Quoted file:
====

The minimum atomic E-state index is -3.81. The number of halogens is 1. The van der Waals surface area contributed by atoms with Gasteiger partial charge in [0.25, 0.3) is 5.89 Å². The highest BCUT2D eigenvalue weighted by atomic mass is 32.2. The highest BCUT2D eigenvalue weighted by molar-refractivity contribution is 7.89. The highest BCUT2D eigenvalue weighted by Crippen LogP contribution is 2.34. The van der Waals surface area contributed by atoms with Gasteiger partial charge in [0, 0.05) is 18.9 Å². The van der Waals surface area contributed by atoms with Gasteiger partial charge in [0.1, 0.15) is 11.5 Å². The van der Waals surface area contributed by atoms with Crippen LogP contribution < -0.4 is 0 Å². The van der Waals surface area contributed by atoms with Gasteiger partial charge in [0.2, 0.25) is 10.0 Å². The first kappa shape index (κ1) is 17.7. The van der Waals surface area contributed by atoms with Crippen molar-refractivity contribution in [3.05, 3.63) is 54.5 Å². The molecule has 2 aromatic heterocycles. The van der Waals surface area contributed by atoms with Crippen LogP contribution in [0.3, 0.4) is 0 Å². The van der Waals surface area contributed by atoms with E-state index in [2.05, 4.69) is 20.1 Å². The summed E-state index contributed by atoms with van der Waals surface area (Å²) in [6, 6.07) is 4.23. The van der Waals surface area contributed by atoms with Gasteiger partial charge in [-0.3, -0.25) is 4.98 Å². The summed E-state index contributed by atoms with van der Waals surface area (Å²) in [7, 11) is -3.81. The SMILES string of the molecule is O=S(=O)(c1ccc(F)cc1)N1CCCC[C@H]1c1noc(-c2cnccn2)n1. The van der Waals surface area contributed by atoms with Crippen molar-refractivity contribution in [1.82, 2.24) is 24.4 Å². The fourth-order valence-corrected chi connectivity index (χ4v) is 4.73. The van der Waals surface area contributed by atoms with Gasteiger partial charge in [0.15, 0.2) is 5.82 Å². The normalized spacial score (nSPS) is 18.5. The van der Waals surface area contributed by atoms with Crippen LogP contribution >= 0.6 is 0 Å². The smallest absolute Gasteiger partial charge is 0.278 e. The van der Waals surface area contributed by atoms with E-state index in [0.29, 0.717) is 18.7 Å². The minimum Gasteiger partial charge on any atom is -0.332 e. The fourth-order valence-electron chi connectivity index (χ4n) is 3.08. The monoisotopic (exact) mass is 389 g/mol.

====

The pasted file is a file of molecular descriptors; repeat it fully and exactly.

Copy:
The minimum atomic E-state index is -3.81. The number of halogens is 1. The van der Waals surface area contributed by atoms with Gasteiger partial charge in [0.25, 0.3) is 5.89 Å². The highest BCUT2D eigenvalue weighted by atomic mass is 32.2. The highest BCUT2D eigenvalue weighted by molar-refractivity contribution is 7.89. The highest BCUT2D eigenvalue weighted by Crippen LogP contribution is 2.34. The van der Waals surface area contributed by atoms with Gasteiger partial charge in [0, 0.05) is 18.9 Å². The van der Waals surface area contributed by atoms with Gasteiger partial charge in [0.1, 0.15) is 11.5 Å². The van der Waals surface area contributed by atoms with Crippen LogP contribution < -0.4 is 0 Å². The van der Waals surface area contributed by atoms with Gasteiger partial charge in [0.2, 0.25) is 10.0 Å². The first kappa shape index (κ1) is 17.7. The van der Waals surface area contributed by atoms with Crippen molar-refractivity contribution in [3.05, 3.63) is 54.5 Å². The molecule has 2 aromatic heterocycles. The van der Waals surface area contributed by atoms with Crippen LogP contribution in [0.3, 0.4) is 0 Å². The van der Waals surface area contributed by atoms with E-state index in [2.05, 4.69) is 20.1 Å². The summed E-state index contributed by atoms with van der Waals surface area (Å²) in [6, 6.07) is 4.23. The van der Waals surface area contributed by atoms with Gasteiger partial charge in [-0.3, -0.25) is 4.98 Å². The summed E-state index contributed by atoms with van der Waals surface area (Å²) in [7, 11) is -3.81. The SMILES string of the molecule is O=S(=O)(c1ccc(F)cc1)N1CCCC[C@H]1c1noc(-c2cnccn2)n1. The van der Waals surface area contributed by atoms with Crippen molar-refractivity contribution in [1.82, 2.24) is 24.4 Å². The fourth-order valence-corrected chi connectivity index (χ4v) is 4.73. The van der Waals surface area contributed by atoms with Gasteiger partial charge in [0.15, 0.2) is 5.82 Å². The normalized spacial score (nSPS) is 18.5. The van der Waals surface area contributed by atoms with Crippen LogP contribution >= 0.6 is 0 Å². The smallest absolute Gasteiger partial charge is 0.278 e. The van der Waals surface area contributed by atoms with E-state index in [0.29, 0.717) is 18.7 Å². The minimum Gasteiger partial charge on any atom is -0.332 e. The fourth-order valence-electron chi connectivity index (χ4n) is 3.08. The monoisotopic (exact) mass is 389 g/mol.